Gambling is a risky proposition - but not when playing with loaded dice. That's what Solyndra's private investors were handed when the Energy Department guaranteed they'd have first dibs on compensation if the firm went belly up. This unfairly shifted the peril of investing in an uneconomical solar-panel scheme onto the backs of taxpayers. We're the ones stuck with the $535 million bill.
Congress is examining how this sweetheart deal went through. When Solyndra's bottom line started looking dodgy earlier this year, Energy restructured the loan so private investors, including Oklahoma billionaire and Obama fundraiser George Kaiser, would be first in line to get their money when it defaulted, which occurred when the company declared bankruptcy on Aug. 31.
On Friday, the House Energy and Commerce Committee's oversight and investigations panel released documents in which Treasury Department officials expressed the belief that by giving priority to private investors, the department had run afoul of a 2005 law, the Energy Policy Act. According to Energy Department regulations, government loans "shall be subject to the condition that the obligation is not subordinate to other financing." However, Susan Richardson, chief counsel for the department's loan program, drew a distinction in a Feb. 15 memo between issuing the Solyndra loan and restructuring it. Since the company's loan was "restructured," she argued, the ban on subordination didn't apply, allowing private investors to jump to the head of the line.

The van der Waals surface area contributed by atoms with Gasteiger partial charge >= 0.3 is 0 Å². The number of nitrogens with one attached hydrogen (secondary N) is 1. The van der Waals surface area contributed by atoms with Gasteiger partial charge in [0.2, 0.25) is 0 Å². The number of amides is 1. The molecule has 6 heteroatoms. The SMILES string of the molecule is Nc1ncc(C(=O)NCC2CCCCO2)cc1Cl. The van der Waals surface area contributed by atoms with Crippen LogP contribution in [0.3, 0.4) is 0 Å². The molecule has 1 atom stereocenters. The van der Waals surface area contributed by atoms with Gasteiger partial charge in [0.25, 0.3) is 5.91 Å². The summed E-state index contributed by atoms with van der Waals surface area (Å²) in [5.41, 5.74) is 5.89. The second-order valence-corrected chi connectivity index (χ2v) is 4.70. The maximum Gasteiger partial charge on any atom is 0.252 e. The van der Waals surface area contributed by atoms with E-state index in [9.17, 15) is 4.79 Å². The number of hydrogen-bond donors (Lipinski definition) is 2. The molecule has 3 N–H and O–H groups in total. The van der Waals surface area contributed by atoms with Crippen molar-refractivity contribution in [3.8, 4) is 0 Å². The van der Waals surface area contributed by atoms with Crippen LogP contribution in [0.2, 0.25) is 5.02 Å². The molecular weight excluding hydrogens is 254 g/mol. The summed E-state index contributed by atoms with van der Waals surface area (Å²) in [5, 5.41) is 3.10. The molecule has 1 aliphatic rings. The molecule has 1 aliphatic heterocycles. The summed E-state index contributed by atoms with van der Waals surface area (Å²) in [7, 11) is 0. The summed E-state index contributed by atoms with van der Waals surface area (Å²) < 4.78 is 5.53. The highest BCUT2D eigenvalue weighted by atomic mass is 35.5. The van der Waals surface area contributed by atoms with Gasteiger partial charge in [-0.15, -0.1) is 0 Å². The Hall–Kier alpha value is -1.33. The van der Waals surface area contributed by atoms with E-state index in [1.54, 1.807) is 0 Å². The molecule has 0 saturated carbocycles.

Officials at the Office of Management and Budget cast doubt on this overly convenient interpretation of the difference between a new loan and a restructured loan. "There are some questions at the staff level about how DOE is going about the restructuring for Solyndra. ... I think they have stretched this definition beyond its limits," said one redacted email from Dec. 15, 2010, in which the writer's name had been blacked out. The subcommittee's chairman, Rep. Cliff Stearns, Florida Republican, opined in September that he believed the favoritism amounted to an "illegal act."
The clear intent of the law is to place the interests of the public taxpayer first. Yet, the department used word games to turn the rule on its head so that it could prop up a manufacturer of the favorite fashion accessory for the industrial left: solar panels. Instead of taking the rapidly unfolding scandal seriously, Energy officials rammed through an additional $4.7 billion in last-minute loans to four additional solar projects on Sept. 30, the last day of the loan program. "If we want to be a player in the global clean-energy race, we must continue to invest in innovative technologies that enable commercial-scale deployment of clean, renewable power like solar," wrote Energy Secretary Steven Chu in a statement accompanying the announcement. In other words, after losing our shirt on one scam, we're doubling down on four more.
That's the sort of Washington behavior that has left 87 percent of Americans dissatisfied with the country's direction, according to a recent Gallup poll. The energy secretary's stiff-necked refusal to acknowledge fault prompted Mr. Stearns to seek Mr. Chu's appearance before the subcommittee to tell what he knows about the Solyndra deal. If President Obama and his cronies want to gamble, they ought to do it with their own money.
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